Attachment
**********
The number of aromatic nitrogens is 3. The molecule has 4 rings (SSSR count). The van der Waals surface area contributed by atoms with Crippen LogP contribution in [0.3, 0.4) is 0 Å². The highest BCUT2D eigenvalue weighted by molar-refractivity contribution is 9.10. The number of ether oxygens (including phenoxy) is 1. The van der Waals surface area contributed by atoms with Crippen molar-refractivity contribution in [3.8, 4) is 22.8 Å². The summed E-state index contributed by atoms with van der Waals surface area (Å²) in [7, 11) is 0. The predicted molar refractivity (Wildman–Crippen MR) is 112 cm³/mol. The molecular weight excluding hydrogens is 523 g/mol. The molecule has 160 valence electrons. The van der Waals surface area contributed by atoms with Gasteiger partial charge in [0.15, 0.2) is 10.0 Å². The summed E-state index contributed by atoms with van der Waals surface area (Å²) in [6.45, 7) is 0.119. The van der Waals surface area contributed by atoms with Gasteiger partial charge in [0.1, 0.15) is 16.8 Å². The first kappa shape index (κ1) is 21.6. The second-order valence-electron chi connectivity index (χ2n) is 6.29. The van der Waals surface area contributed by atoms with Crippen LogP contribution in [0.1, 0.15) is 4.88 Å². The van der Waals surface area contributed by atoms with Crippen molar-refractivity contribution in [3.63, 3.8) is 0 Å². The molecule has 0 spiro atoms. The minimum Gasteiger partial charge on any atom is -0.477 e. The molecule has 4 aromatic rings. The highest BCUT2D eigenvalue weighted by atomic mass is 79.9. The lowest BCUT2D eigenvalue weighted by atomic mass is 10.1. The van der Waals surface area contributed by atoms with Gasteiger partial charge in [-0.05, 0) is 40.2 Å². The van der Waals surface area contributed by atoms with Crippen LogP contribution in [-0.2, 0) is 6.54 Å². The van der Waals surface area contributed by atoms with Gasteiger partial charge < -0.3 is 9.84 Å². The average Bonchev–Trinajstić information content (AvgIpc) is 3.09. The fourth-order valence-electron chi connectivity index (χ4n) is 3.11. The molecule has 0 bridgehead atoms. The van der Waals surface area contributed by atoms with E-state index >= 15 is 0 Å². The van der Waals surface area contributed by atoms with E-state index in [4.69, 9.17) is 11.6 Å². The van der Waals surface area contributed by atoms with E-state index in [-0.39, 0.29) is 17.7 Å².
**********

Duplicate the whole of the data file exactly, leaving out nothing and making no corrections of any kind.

The number of aromatic nitrogens is 3. The molecule has 4 rings (SSSR count). The van der Waals surface area contributed by atoms with Crippen LogP contribution in [0.3, 0.4) is 0 Å². The highest BCUT2D eigenvalue weighted by molar-refractivity contribution is 9.10. The number of ether oxygens (including phenoxy) is 1. The van der Waals surface area contributed by atoms with Crippen molar-refractivity contribution in [3.8, 4) is 22.8 Å². The summed E-state index contributed by atoms with van der Waals surface area (Å²) in [7, 11) is 0. The predicted molar refractivity (Wildman–Crippen MR) is 112 cm³/mol. The molecular weight excluding hydrogens is 523 g/mol. The molecule has 160 valence electrons. The van der Waals surface area contributed by atoms with Gasteiger partial charge in [0.15, 0.2) is 10.0 Å². The summed E-state index contributed by atoms with van der Waals surface area (Å²) in [6.45, 7) is 0.119. The van der Waals surface area contributed by atoms with Gasteiger partial charge in [0.1, 0.15) is 16.8 Å². The first kappa shape index (κ1) is 21.6. The second-order valence-electron chi connectivity index (χ2n) is 6.29. The van der Waals surface area contributed by atoms with Crippen LogP contribution in [0.1, 0.15) is 4.88 Å². The van der Waals surface area contributed by atoms with Crippen molar-refractivity contribution in [3.63, 3.8) is 0 Å². The molecule has 0 spiro atoms. The minimum Gasteiger partial charge on any atom is -0.477 e. The molecule has 4 aromatic rings. The highest BCUT2D eigenvalue weighted by atomic mass is 79.9. The lowest BCUT2D eigenvalue weighted by atomic mass is 10.1. The van der Waals surface area contributed by atoms with Gasteiger partial charge in [-0.05, 0) is 40.2 Å². The van der Waals surface area contributed by atoms with Crippen LogP contribution in [-0.2, 0) is 6.54 Å². The van der Waals surface area contributed by atoms with Gasteiger partial charge < -0.3 is 9.84 Å². The average Bonchev–Trinajstić information content (AvgIpc) is 3.09. The fourth-order valence-electron chi connectivity index (χ4n) is 3.11. The molecule has 0 bridgehead atoms. The van der Waals surface area contributed by atoms with E-state index >= 15 is 0 Å². The van der Waals surface area contributed by atoms with E-state index in [4.69, 9.17) is 11.6 Å². The van der Waals surface area contributed by atoms with E-state index in [-0.39, 0.29) is 17.7 Å².